Misuse of Reverse Mortgage Terminology

I recently read an interesting article by James E. Veale of Security One Lending on Reverse Mortgage Daily titled “Are Reverse Mortgages Really Income?” The main thrust behind the article is that several reverse mortgage professionals are misusing the term “income” to describe the proceeds of a reverse mortgage. This misuse of terminology can really tarnish the professionalism of the reverse mortgage industry. James does however point out that California Civil Code 1923.5 does refer to reverse mortgage proceeds as income.

“A REVERSE MORTGAGE IS A COMPLEX FINANCIAL TRANSACTION THAT

PROVIDES A MEANS OF USING THE EQUITY YOU HAVE BUILT UP IN YOUR HOME,

OR THE VALUE OF YOUR HOME, AS A SOURCE OF ADDITIONAL INCOME.”

So what’s the difference between income and loan proceeds? Well, income doesn’t need to be repaid, whereas reverse mortgage proceeds will need to be paid back, including interest, servicing fees and accrued mortgage insurance premiums.

Our company acknowledges that in the past we had used the term “income” to describe the proceeds of a reverse mortgage. There may still be press releases of ours floating around that used that terminology. We now refer to the proceeds of a reverse mortgage either as “proceeds” or “cash flow.” We feel these terms will better serve our clients and the industry as a whole.

This is not the only major misuse of terminology that I have heard. One that really irks me is when a reverse mortgage originator states that the borrowers unused line of credit will “earn interest.”  That couldn’t be further from the truth. Yes, the unused portion of the line of credit will grow each year and more money will become available to you, but just because it “grows” doesn’t mean that you are earning interest.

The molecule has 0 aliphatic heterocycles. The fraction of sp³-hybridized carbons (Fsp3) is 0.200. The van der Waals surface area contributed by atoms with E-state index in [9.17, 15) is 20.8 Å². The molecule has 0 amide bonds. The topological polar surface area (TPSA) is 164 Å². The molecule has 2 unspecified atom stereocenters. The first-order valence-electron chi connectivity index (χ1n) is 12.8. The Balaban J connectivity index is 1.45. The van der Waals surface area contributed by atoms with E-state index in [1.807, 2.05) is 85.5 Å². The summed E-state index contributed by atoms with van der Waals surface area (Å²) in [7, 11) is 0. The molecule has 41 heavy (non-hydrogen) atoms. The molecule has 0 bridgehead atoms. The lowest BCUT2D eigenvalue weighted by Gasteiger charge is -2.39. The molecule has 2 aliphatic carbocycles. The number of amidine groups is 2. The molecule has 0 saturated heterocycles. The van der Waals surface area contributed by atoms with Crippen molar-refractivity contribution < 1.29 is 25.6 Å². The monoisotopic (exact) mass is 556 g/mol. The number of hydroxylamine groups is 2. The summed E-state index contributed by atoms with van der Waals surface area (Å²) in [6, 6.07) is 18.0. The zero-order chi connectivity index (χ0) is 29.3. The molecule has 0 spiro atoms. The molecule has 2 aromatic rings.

The book “Reverse Mortgages For Dummies” has printed that you earn interest on the money you haven’t yet borrowed. That’s wrong.

“Line of credit (HECM, Home Keeper, Cash Account): A line of credit (also called a credit line) works very much like a savings account. You have access to the entire loan amount, but since you have to send in a form to get it, people are often more mindful of how their money is spent than they may be with a lump sum. In addition, depending on the loan, you can earn interest on the money you haven’t yet borrowed.”

So, what do we learn from these linguistic follies? A reverse mortgage is a complex program. As a senior searching for answers, find a true professional: one that can guide and educate you on all aspects of the loan. You should work with a member of NRMLA (National Reverse Mortgage Lenders Association). They are an organization that promotes professionalism and ethics in the reverse mortgage industry.

For more information visit: Reverse Mortgage Information